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Atopic Eczema In Infants: Recognising And Treating It

Atopic Eczema In Infants: Recognising And Treating It

If your baby has patches of dry, flaky and rashy skin, there’s a good chance that it is infant eczema (or dermatitis). Eczema in infants is a common skin condition that is not contagious but can cause lots of parenting stress, not to mention the discomfort it can cause your baby.

Eczema in infants is basically of two types; atopic dermatitis and contact dermatitis. Atopic dermatitis is an inherited condition most common among babies with a family history of allergies, asthma, and eczema.

On the other hand, contact dermatitis arises when the skin comes in contact with an irritating material; rashes usually clear once the irritant is removed. Of the two, atopic eczema is prevalent and can be chronic.

Atopic eczema often begins in infancy, affecting about 15 to 20% of babies. Even though the condition will improve as the child grows older, some children may have more chronic conditions.

Children with atopic dermatitis have a form of “sensitive skin” that may be more easily irritated by heat, sweating, rough clothing, and some soaps, detergents, and cleansers.

While there’s no cure for infant eczema, most cases can be managed with a personalized skin care plan, which may include strategies to eliminate triggers, the use of moisturizers, and prescription medications.

As a parent, here’s what you need to know about atopic eczema in infants and the strategies to take to ease your little one’s itchy rash.

Recognising atopic dermatitis 

Dermatitis rashes can pop up all over the body or in a few spots. They can become worse on certain occasions (called flare-ups) and be so itchy and discomforting that they restrict sleep – causing your baby (and you) to be miserable!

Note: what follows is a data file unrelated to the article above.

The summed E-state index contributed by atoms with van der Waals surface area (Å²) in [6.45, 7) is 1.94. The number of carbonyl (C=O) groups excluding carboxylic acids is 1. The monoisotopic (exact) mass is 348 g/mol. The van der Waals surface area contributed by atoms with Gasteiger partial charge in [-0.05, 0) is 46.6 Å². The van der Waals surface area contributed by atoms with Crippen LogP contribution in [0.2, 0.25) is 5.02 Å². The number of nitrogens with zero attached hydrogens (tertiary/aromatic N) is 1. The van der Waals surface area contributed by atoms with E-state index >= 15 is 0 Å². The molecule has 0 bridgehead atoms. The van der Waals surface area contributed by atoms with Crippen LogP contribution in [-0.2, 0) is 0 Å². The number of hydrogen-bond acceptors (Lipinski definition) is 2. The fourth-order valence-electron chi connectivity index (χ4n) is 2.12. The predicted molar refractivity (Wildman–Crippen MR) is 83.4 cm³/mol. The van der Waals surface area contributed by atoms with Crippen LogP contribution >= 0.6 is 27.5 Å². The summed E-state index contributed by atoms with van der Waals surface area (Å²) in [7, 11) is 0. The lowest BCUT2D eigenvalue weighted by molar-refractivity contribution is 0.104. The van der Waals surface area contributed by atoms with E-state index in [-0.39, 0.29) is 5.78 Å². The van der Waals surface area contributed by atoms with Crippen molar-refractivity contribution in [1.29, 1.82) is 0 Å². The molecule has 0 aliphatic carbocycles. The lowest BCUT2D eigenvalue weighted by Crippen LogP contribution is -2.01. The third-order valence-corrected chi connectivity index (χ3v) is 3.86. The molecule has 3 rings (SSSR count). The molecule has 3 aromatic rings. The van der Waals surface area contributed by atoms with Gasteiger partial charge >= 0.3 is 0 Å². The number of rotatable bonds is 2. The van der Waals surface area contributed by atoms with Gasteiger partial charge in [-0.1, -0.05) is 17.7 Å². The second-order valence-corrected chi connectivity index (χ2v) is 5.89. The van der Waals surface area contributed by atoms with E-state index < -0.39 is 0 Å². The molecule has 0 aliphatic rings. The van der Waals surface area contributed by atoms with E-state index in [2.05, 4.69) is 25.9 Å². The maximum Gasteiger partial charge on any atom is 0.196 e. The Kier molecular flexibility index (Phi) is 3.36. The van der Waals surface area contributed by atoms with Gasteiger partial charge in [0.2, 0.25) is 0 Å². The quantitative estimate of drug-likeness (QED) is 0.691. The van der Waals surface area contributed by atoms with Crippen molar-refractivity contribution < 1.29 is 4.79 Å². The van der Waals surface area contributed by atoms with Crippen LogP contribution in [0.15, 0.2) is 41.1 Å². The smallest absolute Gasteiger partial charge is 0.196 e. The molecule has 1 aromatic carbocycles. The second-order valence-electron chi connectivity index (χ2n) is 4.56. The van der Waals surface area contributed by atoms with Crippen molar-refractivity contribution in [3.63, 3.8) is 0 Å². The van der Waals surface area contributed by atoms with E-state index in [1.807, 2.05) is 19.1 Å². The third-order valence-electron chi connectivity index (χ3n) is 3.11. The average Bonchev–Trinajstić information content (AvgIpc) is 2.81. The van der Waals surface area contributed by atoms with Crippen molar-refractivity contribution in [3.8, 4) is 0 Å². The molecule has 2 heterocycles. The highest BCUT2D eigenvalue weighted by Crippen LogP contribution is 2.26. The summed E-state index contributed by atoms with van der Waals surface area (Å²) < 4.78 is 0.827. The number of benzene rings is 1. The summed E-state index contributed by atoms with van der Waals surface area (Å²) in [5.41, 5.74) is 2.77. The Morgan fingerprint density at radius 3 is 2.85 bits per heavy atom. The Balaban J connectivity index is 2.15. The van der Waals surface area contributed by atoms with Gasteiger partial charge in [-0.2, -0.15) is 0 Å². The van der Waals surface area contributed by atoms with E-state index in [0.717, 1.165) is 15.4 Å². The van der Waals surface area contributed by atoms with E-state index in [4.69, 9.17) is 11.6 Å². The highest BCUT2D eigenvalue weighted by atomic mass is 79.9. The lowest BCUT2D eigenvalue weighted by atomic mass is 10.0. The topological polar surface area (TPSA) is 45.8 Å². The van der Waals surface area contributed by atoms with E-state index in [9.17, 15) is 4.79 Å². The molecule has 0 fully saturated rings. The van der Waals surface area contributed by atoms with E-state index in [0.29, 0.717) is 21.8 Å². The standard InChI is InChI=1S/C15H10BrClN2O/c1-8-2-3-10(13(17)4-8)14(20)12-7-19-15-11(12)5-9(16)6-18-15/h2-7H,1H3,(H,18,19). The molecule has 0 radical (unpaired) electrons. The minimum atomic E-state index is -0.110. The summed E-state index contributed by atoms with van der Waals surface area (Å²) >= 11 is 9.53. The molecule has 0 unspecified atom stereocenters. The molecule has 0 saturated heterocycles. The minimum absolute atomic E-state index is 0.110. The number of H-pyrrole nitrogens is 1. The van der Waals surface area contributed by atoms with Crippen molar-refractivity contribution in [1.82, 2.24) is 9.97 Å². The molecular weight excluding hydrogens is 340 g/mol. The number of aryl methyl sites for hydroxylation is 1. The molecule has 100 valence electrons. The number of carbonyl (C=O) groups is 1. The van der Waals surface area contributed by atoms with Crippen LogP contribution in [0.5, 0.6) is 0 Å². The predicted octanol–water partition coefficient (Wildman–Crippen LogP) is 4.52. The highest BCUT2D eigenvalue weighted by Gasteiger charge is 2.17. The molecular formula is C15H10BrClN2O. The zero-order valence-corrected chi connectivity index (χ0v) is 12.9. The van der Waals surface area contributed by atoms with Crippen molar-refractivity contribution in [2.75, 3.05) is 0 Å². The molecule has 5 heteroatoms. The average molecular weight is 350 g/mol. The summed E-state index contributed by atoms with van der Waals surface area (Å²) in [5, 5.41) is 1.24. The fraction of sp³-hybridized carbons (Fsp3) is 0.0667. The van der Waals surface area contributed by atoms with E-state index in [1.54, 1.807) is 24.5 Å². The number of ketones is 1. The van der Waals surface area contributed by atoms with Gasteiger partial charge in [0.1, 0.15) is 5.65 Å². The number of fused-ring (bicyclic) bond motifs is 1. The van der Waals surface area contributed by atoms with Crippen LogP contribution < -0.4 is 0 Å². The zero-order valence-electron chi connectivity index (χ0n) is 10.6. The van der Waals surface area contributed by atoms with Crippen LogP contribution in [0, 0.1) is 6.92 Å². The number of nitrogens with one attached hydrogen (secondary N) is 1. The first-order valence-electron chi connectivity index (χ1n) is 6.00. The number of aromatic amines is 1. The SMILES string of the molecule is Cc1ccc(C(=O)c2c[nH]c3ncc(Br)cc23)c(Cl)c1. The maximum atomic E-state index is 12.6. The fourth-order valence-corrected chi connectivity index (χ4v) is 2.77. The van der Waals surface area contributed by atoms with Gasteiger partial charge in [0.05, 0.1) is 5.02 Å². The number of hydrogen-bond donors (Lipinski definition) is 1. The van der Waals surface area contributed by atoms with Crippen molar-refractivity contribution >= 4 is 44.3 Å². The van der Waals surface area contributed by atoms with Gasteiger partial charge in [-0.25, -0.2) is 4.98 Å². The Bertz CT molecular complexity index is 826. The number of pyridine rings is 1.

In most babies, rashes often begin on the scalp and face (atopic eczema doesn’t usually develop in the diaper region, diaper rashes require a different form of treatment).

You can recognise atopic eczema in your infants when they develop red, dry, and itchy patches on the skin resulting from inflammation. With persistent scratching, the skin may develop crusting, blisters, oozing, or soreness from infection.

At times, your baby’s skin may become rough and leathery. And darker in colour if (s)he scratches the skin for weeks to months.

Treating atopic eczema

To help control your baby’s symptoms and reduce flare-ups, consider the following tips;

Identify and eliminate triggers

Some triggers, like sweat, heat, certain clothing, laundry detergents, fabric softener, soaps or shampoos, can cause your baby’s eczema to appear or worsen abruptly. If you can know the triggers, try to find ways to get rid of them.


Restricting bathing to a few times (once or twice daily) can be helpful for some babies. Bathing more often can “dry out” the skin and worsen the itching. For infants with environmental allergies like animal dander and pollen, it may be helpful if you bathe them frequently, particularly after contact with known allergens.

Topical medications

Applying prescribed topical medicines (e.g. creams and ointments) to the affected area up to two times a day will keep the dermatitis rashes under control. Want to get started on how to get prescribed medicines? Speak to a doctor.

If you’d also like to talk to a doctor about your child’s persistent atopic eczema, book an appointment online.

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